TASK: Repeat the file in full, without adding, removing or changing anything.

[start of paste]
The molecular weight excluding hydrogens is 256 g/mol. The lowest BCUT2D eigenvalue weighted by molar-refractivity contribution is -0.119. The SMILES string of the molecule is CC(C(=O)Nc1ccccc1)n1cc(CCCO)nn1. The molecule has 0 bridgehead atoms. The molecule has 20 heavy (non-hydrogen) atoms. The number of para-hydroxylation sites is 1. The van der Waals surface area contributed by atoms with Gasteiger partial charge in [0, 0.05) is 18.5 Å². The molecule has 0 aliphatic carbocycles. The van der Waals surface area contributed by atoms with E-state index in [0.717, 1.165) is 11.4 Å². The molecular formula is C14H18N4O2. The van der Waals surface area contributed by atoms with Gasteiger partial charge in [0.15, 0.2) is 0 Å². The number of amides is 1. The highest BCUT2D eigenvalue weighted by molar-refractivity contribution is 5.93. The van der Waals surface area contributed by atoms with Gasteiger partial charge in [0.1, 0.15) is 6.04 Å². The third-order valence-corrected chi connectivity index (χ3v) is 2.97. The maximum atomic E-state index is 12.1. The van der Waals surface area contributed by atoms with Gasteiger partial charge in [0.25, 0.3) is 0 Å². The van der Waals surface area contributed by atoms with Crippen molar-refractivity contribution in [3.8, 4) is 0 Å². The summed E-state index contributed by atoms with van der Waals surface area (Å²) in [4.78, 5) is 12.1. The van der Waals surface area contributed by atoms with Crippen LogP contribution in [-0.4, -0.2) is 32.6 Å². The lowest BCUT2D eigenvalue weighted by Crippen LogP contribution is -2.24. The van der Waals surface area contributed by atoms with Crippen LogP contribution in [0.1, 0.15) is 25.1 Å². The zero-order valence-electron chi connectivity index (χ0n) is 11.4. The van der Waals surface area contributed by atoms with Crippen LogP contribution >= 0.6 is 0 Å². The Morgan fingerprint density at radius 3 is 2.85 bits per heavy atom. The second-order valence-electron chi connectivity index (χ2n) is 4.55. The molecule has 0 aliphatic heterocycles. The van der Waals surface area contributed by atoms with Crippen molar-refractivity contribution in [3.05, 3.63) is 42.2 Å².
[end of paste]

The molecular weight excluding hydrogens is 256 g/mol. The lowest BCUT2D eigenvalue weighted by molar-refractivity contribution is -0.119. The SMILES string of the molecule is CC(C(=O)Nc1ccccc1)n1cc(CCCO)nn1. The molecule has 0 bridgehead atoms. The molecule has 20 heavy (non-hydrogen) atoms. The number of para-hydroxylation sites is 1. The van der Waals surface area contributed by atoms with Gasteiger partial charge in [0, 0.05) is 18.5 Å². The molecule has 0 aliphatic carbocycles. The van der Waals surface area contributed by atoms with E-state index in [0.717, 1.165) is 11.4 Å². The molecular formula is C14H18N4O2. The van der Waals surface area contributed by atoms with Gasteiger partial charge in [0.15, 0.2) is 0 Å². The number of amides is 1. The highest BCUT2D eigenvalue weighted by molar-refractivity contribution is 5.93. The van der Waals surface area contributed by atoms with Gasteiger partial charge in [0.1, 0.15) is 6.04 Å². The third-order valence-corrected chi connectivity index (χ3v) is 2.97. The maximum atomic E-state index is 12.1. The van der Waals surface area contributed by atoms with Gasteiger partial charge in [0.25, 0.3) is 0 Å². The van der Waals surface area contributed by atoms with Crippen molar-refractivity contribution in [3.8, 4) is 0 Å². The summed E-state index contributed by atoms with van der Waals surface area (Å²) in [4.78, 5) is 12.1. The van der Waals surface area contributed by atoms with Crippen LogP contribution in [-0.4, -0.2) is 32.6 Å². The lowest BCUT2D eigenvalue weighted by Crippen LogP contribution is -2.24. The van der Waals surface area contributed by atoms with Crippen LogP contribution in [0.1, 0.15) is 25.1 Å². The zero-order valence-electron chi connectivity index (χ0n) is 11.4. The van der Waals surface area contributed by atoms with Crippen LogP contribution >= 0.6 is 0 Å². The Morgan fingerprint density at radius 3 is 2.85 bits per heavy atom. The second-order valence-electron chi connectivity index (χ2n) is 4.55. The molecule has 0 aliphatic heterocycles. The van der Waals surface area contributed by atoms with Crippen molar-refractivity contribution in [3.05, 3.63) is 42.2 Å².